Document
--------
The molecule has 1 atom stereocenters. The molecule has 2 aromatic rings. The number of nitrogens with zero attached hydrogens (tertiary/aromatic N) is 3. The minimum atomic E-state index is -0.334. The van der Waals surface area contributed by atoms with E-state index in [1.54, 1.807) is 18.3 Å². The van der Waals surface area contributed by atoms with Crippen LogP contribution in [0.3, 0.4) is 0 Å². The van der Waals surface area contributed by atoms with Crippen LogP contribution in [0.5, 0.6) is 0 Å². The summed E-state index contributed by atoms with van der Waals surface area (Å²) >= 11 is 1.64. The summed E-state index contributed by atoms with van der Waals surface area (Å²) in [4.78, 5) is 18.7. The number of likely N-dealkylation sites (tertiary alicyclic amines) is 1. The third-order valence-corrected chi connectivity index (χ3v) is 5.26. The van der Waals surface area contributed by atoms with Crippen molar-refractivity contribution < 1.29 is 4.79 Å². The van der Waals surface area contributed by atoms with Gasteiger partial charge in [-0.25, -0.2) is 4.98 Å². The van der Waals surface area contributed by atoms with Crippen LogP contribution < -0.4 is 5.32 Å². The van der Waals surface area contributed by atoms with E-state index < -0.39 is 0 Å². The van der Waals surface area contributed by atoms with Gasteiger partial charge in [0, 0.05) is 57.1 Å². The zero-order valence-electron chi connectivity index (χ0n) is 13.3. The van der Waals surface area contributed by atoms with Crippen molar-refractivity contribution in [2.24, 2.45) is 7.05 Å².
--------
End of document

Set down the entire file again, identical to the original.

The molecule has 1 atom stereocenters. The molecule has 2 aromatic rings. The number of nitrogens with zero attached hydrogens (tertiary/aromatic N) is 3. The minimum atomic E-state index is -0.334. The van der Waals surface area contributed by atoms with E-state index in [1.54, 1.807) is 18.3 Å². The van der Waals surface area contributed by atoms with Crippen LogP contribution in [0.3, 0.4) is 0 Å². The van der Waals surface area contributed by atoms with Crippen LogP contribution in [0.5, 0.6) is 0 Å². The summed E-state index contributed by atoms with van der Waals surface area (Å²) >= 11 is 1.64. The summed E-state index contributed by atoms with van der Waals surface area (Å²) in [4.78, 5) is 18.7. The number of likely N-dealkylation sites (tertiary alicyclic amines) is 1. The third-order valence-corrected chi connectivity index (χ3v) is 5.26. The van der Waals surface area contributed by atoms with Crippen molar-refractivity contribution < 1.29 is 4.79 Å². The van der Waals surface area contributed by atoms with Gasteiger partial charge in [-0.25, -0.2) is 4.98 Å². The van der Waals surface area contributed by atoms with Crippen LogP contribution < -0.4 is 5.32 Å². The van der Waals surface area contributed by atoms with E-state index < -0.39 is 0 Å². The van der Waals surface area contributed by atoms with Gasteiger partial charge in [0, 0.05) is 57.1 Å². The zero-order valence-electron chi connectivity index (χ0n) is 13.3. The van der Waals surface area contributed by atoms with Crippen molar-refractivity contribution in [2.24, 2.45) is 7.05 Å².